In the Chicago area in 2021, we should have received over 13″ of rain by the middle of May, but we have only gotten 5″ so far. This year, we wait. Other years, we have gotten more snow and rain than we thought possible. We have seen destructive storms and rain throughout the southern and eastern United States so far this year, and as we continue to deal with the effects of global climate change, we have slowly gotten use a new normal of ongoing disruptive and severe weather events everywhere.

This is nothing new. Hurricane Katrina decimated New Orleans in 2005. Superstorm Sandy pummeled New York in 2012. Hurricane Andrew toppled Florida in 1992.

As we collect ourselves and try to achieve some sense of normalcy after surviving these terrible weather events, we can’t help but to ask how things might have been different. We consider those who we lost, and wonder how we survived. We listen to the politicians who visit to review the destruction. We wonder what comes next.

In 1974, Randy Newman wrote “Louisiana, 1927” about the devastating floods throughout the south in 1927. Having moved to Louisiana as a young child, Randy Newman knew New Orleans well, and was familiar with the lingering effects that a weather event, like the flooding of 1927, can have on a city even 50 years later.

If you have ever been to the American south, you know. The air is thick and humid. The smell of saltwater lingers. Mossy trees are everywhere, laden with branches hanging low. The air feels lush, and somehow heavy. Listen to the orchestral strings that begin “Louisiana 1927.” It sounds like the air in Arkansas and Louisiana feels. The strings fade away after a few measures leaving only a piano playing quarter notes, with a gentle hi-hat cymbal tapping along. Randy Newman sings the song of the flood that changed everything.

“What had happened down there was the wind had changed
Clouds rolled in from the north and it started to rain
It rained real hard and it rained for a real long time
Six feet of water in the streets of Evangeline”

The effects of a storm might be immediate, but in 1927, the streets flooded only after several days of rain. 27,000 square miles of cities and towns throughout the south found themselves in water up to 30 feet deep. Newman sings about the St. Bernard and Plaquemine parishes in Louisiana, the areas he knew, the areas he was close to.

The song picks up slightly in momentum, and the strings come back in behind Randy Newman as the song continues, and as the story is told.

The river rose all day, the river rose all night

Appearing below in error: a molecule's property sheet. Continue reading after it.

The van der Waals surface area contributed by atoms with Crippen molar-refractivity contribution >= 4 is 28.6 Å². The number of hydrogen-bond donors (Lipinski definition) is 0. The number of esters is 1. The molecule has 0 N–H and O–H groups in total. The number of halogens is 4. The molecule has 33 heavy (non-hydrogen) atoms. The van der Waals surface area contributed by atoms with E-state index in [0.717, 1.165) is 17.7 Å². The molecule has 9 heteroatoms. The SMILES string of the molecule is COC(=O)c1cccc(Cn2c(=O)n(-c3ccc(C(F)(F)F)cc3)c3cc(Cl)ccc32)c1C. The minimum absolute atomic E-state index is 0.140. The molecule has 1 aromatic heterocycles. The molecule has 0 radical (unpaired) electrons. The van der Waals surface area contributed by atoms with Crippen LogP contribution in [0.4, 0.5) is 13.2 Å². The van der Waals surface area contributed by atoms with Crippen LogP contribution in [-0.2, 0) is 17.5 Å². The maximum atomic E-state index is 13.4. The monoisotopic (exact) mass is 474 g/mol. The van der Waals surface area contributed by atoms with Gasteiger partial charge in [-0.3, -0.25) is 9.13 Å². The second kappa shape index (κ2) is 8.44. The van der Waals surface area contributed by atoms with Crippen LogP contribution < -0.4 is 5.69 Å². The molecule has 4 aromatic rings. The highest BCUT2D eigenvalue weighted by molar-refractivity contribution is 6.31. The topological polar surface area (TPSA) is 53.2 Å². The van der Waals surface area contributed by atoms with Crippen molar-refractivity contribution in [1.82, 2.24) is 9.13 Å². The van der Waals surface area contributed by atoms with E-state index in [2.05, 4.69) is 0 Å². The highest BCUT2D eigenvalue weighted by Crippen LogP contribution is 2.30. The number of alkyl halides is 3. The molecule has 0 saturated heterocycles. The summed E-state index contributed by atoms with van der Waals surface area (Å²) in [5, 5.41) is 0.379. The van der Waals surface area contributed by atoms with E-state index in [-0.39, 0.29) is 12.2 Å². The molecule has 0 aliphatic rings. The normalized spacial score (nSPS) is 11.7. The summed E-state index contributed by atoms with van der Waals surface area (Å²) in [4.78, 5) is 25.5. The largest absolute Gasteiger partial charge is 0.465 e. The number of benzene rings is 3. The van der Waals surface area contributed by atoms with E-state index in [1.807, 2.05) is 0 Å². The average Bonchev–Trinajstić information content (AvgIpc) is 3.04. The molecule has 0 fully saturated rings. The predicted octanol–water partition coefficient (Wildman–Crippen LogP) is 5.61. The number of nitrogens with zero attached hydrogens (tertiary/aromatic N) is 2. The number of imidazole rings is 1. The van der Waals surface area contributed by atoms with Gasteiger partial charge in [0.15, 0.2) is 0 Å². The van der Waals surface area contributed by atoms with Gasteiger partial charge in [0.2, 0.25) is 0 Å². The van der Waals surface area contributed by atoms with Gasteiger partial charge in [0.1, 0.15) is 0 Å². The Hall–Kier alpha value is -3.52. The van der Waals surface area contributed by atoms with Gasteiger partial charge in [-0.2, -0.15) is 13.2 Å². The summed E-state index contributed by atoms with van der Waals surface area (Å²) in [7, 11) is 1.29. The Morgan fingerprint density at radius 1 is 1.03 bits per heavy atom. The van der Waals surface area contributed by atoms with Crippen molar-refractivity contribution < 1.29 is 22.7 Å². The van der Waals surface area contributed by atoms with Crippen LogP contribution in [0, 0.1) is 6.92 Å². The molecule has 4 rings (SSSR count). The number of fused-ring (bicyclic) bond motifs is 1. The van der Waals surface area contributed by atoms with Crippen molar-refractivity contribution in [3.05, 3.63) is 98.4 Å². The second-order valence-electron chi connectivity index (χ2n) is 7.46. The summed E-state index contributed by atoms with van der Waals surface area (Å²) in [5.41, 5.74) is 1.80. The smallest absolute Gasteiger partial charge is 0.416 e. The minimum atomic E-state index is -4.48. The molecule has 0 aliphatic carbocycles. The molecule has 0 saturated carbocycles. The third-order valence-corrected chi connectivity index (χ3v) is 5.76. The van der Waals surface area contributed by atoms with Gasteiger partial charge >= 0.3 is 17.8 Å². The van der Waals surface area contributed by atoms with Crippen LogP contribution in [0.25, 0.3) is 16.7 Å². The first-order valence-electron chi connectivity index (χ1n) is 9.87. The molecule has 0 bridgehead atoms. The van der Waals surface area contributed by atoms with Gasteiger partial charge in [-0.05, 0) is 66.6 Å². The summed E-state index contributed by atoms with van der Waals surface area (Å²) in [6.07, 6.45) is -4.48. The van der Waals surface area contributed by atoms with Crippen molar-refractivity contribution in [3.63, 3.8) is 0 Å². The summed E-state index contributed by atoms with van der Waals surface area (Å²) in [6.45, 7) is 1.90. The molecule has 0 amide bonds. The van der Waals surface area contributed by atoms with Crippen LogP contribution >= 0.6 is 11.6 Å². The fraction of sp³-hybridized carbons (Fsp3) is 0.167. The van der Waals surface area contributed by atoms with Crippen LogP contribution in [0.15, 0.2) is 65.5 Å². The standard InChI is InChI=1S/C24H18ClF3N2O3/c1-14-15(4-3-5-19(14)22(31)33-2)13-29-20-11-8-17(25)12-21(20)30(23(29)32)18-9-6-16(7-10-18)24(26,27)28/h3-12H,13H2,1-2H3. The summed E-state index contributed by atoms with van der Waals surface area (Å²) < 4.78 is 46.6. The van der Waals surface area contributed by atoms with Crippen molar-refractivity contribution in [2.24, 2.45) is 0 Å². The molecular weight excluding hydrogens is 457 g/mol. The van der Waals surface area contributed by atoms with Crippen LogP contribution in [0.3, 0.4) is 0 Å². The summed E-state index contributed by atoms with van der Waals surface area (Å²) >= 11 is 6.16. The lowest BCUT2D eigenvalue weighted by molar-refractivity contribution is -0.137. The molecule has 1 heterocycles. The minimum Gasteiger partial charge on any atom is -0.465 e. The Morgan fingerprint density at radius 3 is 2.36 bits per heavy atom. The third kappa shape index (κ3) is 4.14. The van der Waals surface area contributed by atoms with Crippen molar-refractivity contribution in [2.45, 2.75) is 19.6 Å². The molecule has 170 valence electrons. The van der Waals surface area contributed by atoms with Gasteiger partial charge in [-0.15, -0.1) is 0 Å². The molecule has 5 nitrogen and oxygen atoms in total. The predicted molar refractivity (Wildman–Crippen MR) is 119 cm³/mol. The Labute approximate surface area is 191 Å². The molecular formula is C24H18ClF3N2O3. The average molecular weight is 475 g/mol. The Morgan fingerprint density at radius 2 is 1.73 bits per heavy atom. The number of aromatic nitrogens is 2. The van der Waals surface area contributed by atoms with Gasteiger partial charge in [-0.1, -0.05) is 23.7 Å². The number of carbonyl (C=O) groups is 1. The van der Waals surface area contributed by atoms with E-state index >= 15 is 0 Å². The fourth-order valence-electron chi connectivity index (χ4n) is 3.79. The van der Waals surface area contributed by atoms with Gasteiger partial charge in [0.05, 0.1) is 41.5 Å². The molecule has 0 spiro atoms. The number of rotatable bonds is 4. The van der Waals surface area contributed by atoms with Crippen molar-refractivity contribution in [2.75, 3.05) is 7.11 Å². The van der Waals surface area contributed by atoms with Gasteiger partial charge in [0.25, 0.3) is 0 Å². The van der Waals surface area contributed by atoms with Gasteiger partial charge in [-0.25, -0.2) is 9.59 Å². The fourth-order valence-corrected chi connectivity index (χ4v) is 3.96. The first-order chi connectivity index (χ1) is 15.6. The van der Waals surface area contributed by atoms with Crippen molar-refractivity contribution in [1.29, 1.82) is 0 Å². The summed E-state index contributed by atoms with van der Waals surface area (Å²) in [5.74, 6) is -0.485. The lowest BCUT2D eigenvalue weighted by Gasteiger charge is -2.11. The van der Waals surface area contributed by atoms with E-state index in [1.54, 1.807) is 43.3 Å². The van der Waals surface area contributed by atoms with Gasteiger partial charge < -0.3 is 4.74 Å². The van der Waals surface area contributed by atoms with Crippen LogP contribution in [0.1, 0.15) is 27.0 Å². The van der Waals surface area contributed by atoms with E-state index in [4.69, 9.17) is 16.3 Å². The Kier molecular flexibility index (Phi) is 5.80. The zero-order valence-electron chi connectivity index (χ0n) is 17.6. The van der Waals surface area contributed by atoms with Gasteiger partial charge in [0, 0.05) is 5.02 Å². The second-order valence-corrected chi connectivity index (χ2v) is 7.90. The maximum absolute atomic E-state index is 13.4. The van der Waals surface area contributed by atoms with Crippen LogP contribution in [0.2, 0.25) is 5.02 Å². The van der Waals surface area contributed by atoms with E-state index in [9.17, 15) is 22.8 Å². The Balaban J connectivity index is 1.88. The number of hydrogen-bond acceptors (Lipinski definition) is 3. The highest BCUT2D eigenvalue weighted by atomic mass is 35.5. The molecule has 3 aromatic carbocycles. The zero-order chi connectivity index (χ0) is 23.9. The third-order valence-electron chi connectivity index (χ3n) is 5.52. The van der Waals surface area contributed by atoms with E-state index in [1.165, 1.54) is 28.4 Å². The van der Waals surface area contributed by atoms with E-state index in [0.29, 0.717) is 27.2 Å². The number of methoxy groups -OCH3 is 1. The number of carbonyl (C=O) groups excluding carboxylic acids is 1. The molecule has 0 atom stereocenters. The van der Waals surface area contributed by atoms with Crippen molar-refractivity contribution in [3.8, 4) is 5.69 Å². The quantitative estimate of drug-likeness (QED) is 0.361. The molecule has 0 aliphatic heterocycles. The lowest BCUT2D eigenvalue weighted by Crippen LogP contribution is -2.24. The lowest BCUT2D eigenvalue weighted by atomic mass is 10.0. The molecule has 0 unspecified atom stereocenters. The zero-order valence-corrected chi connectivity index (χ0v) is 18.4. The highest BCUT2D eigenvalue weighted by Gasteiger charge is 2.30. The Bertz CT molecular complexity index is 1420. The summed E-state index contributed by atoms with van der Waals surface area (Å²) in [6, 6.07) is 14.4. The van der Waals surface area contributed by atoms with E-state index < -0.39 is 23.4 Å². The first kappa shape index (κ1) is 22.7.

Some people got lost in the flood, some people got away all right
The river busted through clear down to Plaquemine
Six feet of water in the streets of Evangeline

The narrator sounds dejected and relegated, he sounds almost as if the flood is a foregone conclusion and that the water will rise. The water will come. People will die. The strings soar.

“Louisiana, Louisiana
They’re tryin’ to wash us away
They’re tryin’ to wash us away
Louisiana, Louisiana
They’re tryin’ to wash us away
They’re tryin’ to wash us away”

Just as President Bush did in response to Hurricane Katrina in 2005, the song tells how President Coolidge came to survey the destruction in 1927. Bush was in an airplane. Coolidge was on a train. Their responses were eerily similar, tone deaf and far removed from anything that could be thought of as helpful.

“President Coolidge come down in a railroad train
With a little fat man with a notepad in his hand
President say, “Little fat man, isn’t it a shame
What the river has done to this poor cracker’s land?”

Randy Newman sings of a south that feels left behind, a south that maybe feels like they have been forgotten by the rest of the country. “Louisiana 1927” is on the brilliant 1974 album Good Old Boys that tells a narrative of people in the south who feel like the rest of the country is laughing at them. That their way of life is disappearing. That nobody would care if they were to disappear tomorrow.

Even 30 years later, the great show Treme on HBO took a long, hard look at New Orleans in the aftermath of Hurricane Katrina, and the song “Shame, Shame, Shame” as sung by actor Steve Zahn, pulls no punches in its indictment of President George W. Bush in mishandling the federal response to the storm. Bush only ever gazed down upon New Orleans as he flew overhead in Air Force One. People were sent out of town. Low income housing was shut down. Homes were left in disrepair.

As the raucous music blares behind him, Zahn tells the story of a city that has been left behind. A people forgotten about.

“Now we got the people of New Orleans living on Air Force bases
And in raggedy ass motels from Utah to Georgia
And people in Washington talking about keeping the housing projects closed
Yeah, that’s right
They don’t want no more poor people coming back to New Orleans
But I tell you why
New Orleans without poor people ain’t New Orleans
Because it’s the people without a pot to piss in
Who keep the beat and blow the horns and step in the streets”

As “Louisiana, 1927” closes, we hear a lament, an elegy, a question…what did we do wrong? What did we do to deserve this? Where do we go now?

“They’re tryin’ to wash us away
They’re tryin’ to wash us away
They’re tryin’ to wash us away
They’re tryin’ to wash us away”


“Louisiana, 1927”
Written by Randy Newman
Performed by Randy Newman
Released 1974

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